Diverse ‘clusters’ put Spokane on the map
Talk about “clusters” as an economic development tool, and the discussion always references finance, infrastructure, education and training. How many include “communal roots”?
Yet a new study of the stagnation of Atlanta’s information technology industry suggests all the money and education in the world might mean little if companies, their leaders and service providers are not bound together and to their communities in ways not measured by dollars and degrees.
Authors Dan Breznitz and Mollie Taylor found that even well-regarded companies like Scientific Atlanta were remarkably isolated. They looked at 691 Atlanta-area companies and found most had no connection to another. They did not acquire one another, they did not invest in one another. Even adding outside attorneys and independent investors like venture capitalists did not appreciably strengthen the informal communication networks that tie an industry together.
As a result, the study says, “There is no local entrepreneurial technological company of consequence.”
Almost one-half the most notable home-grown IT companies have left Atlanta or folded. The city has not had an independent IT company listed on NASDAQ since 2006.
Why bother with Atlanta?
Only because six years ago the head of the Georgia Research Alliance was in Spokane to explain how attracting the best researchers in their fields had made the city a hotbed of innovation, particularly in biotechnology. That star still shines. Atlanta hosted the 2009 BIO International Convention.
There is no lack of entrepreneurs. The Kauffman Foundation ranks Atlanta first among U.S. cities for entrepreneurial activity, and Georgia first among the states. Washington ranks 29th.
But the Atlanta study suggests there was a lack of attention, and understanding, of the IT industry and its challenges, even though some companies had been in the city for decades.
Any lessons for Spokane?
A study of clusters completed last spring by Eastern Washington University professors Vincent Pascal and Nancy Birch found most in Spokane are local – think health care services – as opposed to traded, with financial services the main example. The city has a greater diversity of clusters than most of its peers.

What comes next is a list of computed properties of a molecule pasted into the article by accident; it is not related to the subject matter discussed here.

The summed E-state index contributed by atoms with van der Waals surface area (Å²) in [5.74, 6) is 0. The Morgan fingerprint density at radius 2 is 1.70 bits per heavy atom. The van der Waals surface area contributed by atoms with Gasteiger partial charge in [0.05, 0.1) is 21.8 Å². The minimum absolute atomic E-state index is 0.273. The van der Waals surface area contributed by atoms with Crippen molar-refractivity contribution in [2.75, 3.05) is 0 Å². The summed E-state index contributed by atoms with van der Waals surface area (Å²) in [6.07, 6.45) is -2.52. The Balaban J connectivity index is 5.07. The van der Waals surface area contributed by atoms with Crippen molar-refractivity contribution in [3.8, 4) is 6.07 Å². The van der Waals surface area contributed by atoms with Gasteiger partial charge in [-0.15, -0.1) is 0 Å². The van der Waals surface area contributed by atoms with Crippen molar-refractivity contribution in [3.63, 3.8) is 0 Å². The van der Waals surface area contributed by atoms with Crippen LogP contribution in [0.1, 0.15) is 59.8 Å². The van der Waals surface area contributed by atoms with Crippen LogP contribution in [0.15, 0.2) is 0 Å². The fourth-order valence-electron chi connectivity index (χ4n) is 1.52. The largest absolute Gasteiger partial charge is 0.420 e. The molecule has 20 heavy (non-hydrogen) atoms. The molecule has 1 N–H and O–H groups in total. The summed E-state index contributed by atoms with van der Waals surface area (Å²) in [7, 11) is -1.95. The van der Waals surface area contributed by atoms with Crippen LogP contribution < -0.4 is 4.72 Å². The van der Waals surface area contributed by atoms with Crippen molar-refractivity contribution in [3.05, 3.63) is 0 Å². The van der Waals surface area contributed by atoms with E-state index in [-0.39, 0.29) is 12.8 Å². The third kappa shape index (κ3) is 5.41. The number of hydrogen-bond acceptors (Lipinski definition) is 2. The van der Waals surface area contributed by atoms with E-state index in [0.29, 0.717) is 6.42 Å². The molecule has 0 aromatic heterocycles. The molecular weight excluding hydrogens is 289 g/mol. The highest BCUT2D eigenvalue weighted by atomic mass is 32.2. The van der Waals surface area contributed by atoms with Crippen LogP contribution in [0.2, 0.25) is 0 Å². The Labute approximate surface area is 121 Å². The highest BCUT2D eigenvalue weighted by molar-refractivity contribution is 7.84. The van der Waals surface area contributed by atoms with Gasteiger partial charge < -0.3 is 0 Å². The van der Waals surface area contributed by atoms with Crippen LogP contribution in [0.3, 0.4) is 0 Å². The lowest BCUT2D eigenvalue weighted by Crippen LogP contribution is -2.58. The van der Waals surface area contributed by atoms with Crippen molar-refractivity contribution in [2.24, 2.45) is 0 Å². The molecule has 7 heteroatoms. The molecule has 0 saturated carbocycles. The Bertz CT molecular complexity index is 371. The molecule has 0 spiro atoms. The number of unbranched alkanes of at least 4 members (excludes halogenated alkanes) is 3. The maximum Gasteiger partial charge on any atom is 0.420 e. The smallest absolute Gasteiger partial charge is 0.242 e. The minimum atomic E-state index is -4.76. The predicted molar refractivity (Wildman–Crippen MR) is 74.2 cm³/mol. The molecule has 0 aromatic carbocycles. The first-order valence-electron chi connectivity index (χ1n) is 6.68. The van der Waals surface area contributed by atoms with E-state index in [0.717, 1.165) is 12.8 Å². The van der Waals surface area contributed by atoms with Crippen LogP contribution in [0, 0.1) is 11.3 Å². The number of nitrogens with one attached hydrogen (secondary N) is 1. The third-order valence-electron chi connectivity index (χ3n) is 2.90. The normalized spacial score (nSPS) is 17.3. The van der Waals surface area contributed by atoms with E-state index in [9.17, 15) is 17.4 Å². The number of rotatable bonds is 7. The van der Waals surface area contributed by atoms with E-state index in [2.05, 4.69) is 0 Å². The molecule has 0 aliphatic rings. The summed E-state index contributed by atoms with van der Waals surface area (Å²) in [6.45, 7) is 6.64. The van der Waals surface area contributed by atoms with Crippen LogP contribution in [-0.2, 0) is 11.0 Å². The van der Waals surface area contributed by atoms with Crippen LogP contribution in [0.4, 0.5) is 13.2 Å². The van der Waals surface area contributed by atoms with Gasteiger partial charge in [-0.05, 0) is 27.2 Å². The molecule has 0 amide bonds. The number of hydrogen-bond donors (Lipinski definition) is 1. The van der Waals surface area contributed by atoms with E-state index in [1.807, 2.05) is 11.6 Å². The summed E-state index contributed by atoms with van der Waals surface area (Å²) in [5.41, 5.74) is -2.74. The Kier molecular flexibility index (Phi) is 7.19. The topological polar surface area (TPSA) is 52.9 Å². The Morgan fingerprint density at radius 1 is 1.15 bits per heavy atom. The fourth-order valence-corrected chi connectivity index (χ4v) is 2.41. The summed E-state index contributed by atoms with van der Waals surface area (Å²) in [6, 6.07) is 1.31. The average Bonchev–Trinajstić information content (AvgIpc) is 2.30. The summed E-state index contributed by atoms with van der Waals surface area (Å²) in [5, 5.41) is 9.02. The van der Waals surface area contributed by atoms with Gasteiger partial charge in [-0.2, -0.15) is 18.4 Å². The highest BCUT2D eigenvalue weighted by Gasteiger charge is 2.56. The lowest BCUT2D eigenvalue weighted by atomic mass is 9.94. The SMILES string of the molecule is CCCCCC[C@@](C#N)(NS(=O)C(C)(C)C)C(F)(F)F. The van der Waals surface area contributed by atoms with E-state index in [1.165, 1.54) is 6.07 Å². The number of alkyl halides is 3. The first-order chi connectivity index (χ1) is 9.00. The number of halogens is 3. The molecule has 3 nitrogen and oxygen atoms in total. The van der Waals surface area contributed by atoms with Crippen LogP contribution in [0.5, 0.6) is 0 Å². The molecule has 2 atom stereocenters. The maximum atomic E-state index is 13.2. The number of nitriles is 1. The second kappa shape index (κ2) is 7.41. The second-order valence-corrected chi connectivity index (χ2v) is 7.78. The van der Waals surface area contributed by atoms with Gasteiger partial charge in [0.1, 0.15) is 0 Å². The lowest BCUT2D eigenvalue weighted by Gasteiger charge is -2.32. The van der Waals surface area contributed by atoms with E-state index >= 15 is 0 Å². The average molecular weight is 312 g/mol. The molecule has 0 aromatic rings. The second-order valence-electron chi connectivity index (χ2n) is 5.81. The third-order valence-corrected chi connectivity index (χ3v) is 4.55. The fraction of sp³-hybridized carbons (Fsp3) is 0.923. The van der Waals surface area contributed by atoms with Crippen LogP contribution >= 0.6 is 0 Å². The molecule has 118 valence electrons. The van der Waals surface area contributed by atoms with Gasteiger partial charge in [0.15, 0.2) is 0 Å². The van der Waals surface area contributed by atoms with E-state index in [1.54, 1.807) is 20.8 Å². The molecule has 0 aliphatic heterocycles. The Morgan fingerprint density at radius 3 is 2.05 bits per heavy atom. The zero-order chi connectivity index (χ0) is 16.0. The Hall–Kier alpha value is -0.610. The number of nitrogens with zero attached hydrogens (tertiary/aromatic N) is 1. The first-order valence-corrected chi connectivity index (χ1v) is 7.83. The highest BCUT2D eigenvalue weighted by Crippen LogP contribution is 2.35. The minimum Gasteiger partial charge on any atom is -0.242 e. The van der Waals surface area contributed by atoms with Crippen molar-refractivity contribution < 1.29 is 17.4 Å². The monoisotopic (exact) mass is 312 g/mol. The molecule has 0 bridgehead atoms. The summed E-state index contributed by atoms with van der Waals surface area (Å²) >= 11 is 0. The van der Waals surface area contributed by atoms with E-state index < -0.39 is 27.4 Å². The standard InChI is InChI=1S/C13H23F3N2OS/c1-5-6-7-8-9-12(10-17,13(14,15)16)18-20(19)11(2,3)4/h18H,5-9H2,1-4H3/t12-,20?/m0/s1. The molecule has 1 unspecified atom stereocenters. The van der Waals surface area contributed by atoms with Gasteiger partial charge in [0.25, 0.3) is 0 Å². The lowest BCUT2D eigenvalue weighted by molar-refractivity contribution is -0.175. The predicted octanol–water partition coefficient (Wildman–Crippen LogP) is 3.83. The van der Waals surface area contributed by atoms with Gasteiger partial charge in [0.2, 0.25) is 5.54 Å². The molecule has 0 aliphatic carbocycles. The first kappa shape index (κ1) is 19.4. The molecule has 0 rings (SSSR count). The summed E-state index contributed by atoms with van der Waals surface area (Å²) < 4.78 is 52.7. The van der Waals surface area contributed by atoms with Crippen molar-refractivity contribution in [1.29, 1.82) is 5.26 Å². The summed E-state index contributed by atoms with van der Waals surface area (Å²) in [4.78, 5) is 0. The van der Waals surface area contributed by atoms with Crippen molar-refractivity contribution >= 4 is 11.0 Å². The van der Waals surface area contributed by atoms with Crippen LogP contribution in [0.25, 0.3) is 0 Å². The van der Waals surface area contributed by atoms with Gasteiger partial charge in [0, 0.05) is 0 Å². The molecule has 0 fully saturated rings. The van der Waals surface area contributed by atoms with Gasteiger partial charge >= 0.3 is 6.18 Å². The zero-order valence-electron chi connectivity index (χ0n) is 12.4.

It has long been a truism the city does not suffer the lowest lows or enjoy the highest highs because of the diversity. The local nature of most clusters has insulated the area from some of the shocks to the national economy.
The expression “It takes a village” has become a punch line, but “communal roots” has much the same meaning. At least as far back as Expo ’74, and through the Momentum effort of the late 1980s, the city’s government, business and education leaders have done a good job keeping community in mind as they worked to increase the resources for economic development.
The cluster that counts is attention.
Award for Lighthouse
A note on an unrelated topic: Wednesday, the Seattle Lighthouse for the Blind Inc. received the Aerospace Company of the Year award from Gov. Chris Gregoire. Lighthouse employs 75 in aerospace-related jobs in Seattle, and recently added its first job in Spokane.
An elated Kirk Adams, Lighthouse president, called the award a “badge of honor.”
The recognition, he said, reaffirms the worth of blind people who daily endure society’s intentional and inadvertent put-downs. “It is respectable to be a blind person,” Adams said.